Ways DAOU Manages Phenolics in Wine

When DAOU Family Estates  recently announced the release date for its 2019 Soul of a Lion — a red blend of Cabernet Franc, Cabernet Sauvignon and Petit Verdot — it pointed to the technical knowledge of Winemaker Daniel Daou, who mentioned the wine’s high levels of phenolics.

Daou said in the company’s announcement that his winemaking methods involve paying attention to phenolics — chemical compounds that affect the taste, mouthfeel and color of wine — and that he has developed a proprietary phenolics management system that combines rigorous data collection and analysis with sensory observations to optimize color, taste and mouthfeel.

Vintner Magazine reached out to Daou, who provided more information about how DAOU Family Estates manages phenolics in its products.

VINTNER: What was the inspiration for developing a system to manage phenolics? Clearly, they’re important to how wine tastes, but what led Daou to isolate and emphasize them?

DAOU: DAOU Mountain is blessed with arguably some of the highest phenolics the world has ever seen for Bordeaux varieties, allowing us to deliver wines that have texture while maintaining the elegance, classiness, and balance that you often don’t find in California wines. Our wines are not heavy; they’re fresh and elegant due to the combination of calcareous clay soils and our climate on DAOU Mountain.

VINTNER: Please describe the process for developing the system. What were some discoveries you made along the way?

DAOU: It is very difficult to manage the tannins correctly when you have high phenolics. The first harvest was a challenge. We only made 500 cases out of 26 acres because the tannins were high. The challenge for winemakers is that we cannot taste wine during fermentation and decide if the tannins need to be drained or if the wine needs to be drained off the tannins to stop generating more tannins. So, in a situation where phenolics are not very high, winemakers don’t have to worry about that. In our case, we need to figure out when is the right time to drain off the skins to stop creating more tannins so the wine is less tannic and more balanced.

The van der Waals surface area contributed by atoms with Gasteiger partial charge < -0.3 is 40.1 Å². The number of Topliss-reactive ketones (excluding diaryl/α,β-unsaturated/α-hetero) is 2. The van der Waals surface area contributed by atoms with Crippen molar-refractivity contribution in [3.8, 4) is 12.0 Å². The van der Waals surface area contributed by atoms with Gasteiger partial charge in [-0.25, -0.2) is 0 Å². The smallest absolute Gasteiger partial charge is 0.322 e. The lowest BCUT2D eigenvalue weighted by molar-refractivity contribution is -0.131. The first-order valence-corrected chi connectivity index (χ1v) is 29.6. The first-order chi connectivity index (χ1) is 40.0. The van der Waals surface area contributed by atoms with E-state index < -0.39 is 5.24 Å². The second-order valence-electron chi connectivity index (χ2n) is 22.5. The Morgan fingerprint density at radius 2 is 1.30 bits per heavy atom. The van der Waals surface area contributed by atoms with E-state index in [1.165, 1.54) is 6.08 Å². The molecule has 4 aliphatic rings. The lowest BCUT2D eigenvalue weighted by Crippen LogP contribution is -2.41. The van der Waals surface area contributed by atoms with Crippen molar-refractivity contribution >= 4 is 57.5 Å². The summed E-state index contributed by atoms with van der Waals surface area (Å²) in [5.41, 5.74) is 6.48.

To do that, I tasted close to 700 wines and measured the phenolics in all of them. Based on my research, I correlated a set of phenolic measurements that match my palate in terms of wine that is elegant, that is balanced, but that is also very textural. I developed the phenolics management system because I didn’t want to make wine as everybody else did. That forced me to reverse engineer my palate so that while the wine is fermenting, I’m able to measure the wine based on what my palate will like.

The reason you cannot taste the wine during fermentation is that first, you’ve got carbonic acid, which totally messes up your palate, and therefore you cannot taste. Second, you’ve got hundreds of grams of residual sugar, and we all know what residual sugar does: it basically masks all the faults of the wine, and therefore you cannot taste it. Last but not least, it’s must. The system allows me to anticipate what my palate is going to like in terms of creating a super-balanced wine while retaining its elegance and its power at the same time.

VINTNER: How is the data collected, and how is that information used to make modifications during the winemaking process?DAOU: At DAOU, we measure phenolics three times a day to ensure balance and meet a target profile, based on my palate, while the wine is still fermenting. The phenolics measurement system draws links between the sensory experience and the chemical composition of wine. This gives us a tool to minimize the margin of error during fermentation, permitting better consistency in winemaking.

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